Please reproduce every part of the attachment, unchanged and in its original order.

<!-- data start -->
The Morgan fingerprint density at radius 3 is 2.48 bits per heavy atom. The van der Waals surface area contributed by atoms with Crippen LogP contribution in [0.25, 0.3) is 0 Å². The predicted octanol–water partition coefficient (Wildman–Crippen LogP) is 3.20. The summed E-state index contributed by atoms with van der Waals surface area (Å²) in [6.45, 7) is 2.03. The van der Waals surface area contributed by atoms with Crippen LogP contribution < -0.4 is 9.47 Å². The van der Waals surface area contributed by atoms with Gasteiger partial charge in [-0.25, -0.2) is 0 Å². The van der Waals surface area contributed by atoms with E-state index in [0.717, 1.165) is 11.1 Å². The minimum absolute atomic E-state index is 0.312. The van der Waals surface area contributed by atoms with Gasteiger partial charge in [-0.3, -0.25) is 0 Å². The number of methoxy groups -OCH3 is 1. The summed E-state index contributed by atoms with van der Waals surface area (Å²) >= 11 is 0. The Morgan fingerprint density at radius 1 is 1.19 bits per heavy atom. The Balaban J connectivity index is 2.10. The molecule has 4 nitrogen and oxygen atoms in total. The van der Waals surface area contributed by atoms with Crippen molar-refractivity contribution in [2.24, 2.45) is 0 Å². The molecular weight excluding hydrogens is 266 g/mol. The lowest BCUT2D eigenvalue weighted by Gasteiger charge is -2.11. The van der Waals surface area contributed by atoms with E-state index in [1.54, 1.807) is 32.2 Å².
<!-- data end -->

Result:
The Morgan fingerprint density at radius 3 is 2.48 bits per heavy atom. The van der Waals surface area contributed by atoms with Crippen LogP contribution in [0.25, 0.3) is 0 Å². The predicted octanol–water partition coefficient (Wildman–Crippen LogP) is 3.20. The summed E-state index contributed by atoms with van der Waals surface area (Å²) in [6.45, 7) is 2.03. The van der Waals surface area contributed by atoms with Crippen LogP contribution < -0.4 is 9.47 Å². The van der Waals surface area contributed by atoms with Gasteiger partial charge in [-0.25, -0.2) is 0 Å². The van der Waals surface area contributed by atoms with E-state index in [0.717, 1.165) is 11.1 Å². The minimum absolute atomic E-state index is 0.312. The van der Waals surface area contributed by atoms with Gasteiger partial charge in [-0.3, -0.25) is 0 Å². The number of methoxy groups -OCH3 is 1. The summed E-state index contributed by atoms with van der Waals surface area (Å²) >= 11 is 0. The Morgan fingerprint density at radius 1 is 1.19 bits per heavy atom. The Balaban J connectivity index is 2.10. The molecule has 4 nitrogen and oxygen atoms in total. The van der Waals surface area contributed by atoms with Crippen molar-refractivity contribution in [2.24, 2.45) is 0 Å². The molecular weight excluding hydrogens is 266 g/mol. The lowest BCUT2D eigenvalue weighted by Gasteiger charge is -2.11. The van der Waals surface area contributed by atoms with E-state index in [1.54, 1.807) is 32.2 Å².